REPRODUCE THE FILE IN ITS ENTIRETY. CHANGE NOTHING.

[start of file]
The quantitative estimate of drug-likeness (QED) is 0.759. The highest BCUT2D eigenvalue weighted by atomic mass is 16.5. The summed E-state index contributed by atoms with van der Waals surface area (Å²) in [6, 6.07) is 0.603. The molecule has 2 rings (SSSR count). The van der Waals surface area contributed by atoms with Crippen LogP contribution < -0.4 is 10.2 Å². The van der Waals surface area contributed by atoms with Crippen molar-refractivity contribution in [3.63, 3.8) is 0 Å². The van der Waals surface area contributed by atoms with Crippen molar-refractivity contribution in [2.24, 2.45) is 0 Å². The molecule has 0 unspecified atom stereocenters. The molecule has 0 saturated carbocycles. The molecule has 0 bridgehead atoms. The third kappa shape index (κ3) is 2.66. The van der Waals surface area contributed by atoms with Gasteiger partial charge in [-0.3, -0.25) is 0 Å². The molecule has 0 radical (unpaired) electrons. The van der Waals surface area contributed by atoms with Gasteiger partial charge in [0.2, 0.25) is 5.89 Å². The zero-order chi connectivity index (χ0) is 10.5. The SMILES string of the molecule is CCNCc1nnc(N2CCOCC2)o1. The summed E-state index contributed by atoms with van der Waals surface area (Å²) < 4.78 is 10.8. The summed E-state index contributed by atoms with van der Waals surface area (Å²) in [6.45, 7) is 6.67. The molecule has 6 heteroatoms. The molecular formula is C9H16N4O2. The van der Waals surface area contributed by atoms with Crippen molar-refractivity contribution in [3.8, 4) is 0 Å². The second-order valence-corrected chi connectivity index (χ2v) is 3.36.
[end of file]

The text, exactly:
The quantitative estimate of drug-likeness (QED) is 0.759. The highest BCUT2D eigenvalue weighted by atomic mass is 16.5. The summed E-state index contributed by atoms with van der Waals surface area (Å²) in [6, 6.07) is 0.603. The molecule has 2 rings (SSSR count). The van der Waals surface area contributed by atoms with Crippen LogP contribution < -0.4 is 10.2 Å². The van der Waals surface area contributed by atoms with Crippen molar-refractivity contribution in [3.63, 3.8) is 0 Å². The van der Waals surface area contributed by atoms with Crippen molar-refractivity contribution in [2.24, 2.45) is 0 Å². The molecule has 0 unspecified atom stereocenters. The molecule has 0 saturated carbocycles. The molecule has 0 bridgehead atoms. The third kappa shape index (κ3) is 2.66. The van der Waals surface area contributed by atoms with Gasteiger partial charge in [-0.3, -0.25) is 0 Å². The molecule has 0 radical (unpaired) electrons. The van der Waals surface area contributed by atoms with Gasteiger partial charge in [0.2, 0.25) is 5.89 Å². The zero-order chi connectivity index (χ0) is 10.5. The SMILES string of the molecule is CCNCc1nnc(N2CCOCC2)o1. The summed E-state index contributed by atoms with van der Waals surface area (Å²) < 4.78 is 10.8. The summed E-state index contributed by atoms with van der Waals surface area (Å²) in [6.45, 7) is 6.67. The molecule has 6 heteroatoms. The molecular formula is C9H16N4O2. The van der Waals surface area contributed by atoms with Crippen molar-refractivity contribution in [3.8, 4) is 0 Å². The second-order valence-corrected chi connectivity index (χ2v) is 3.36.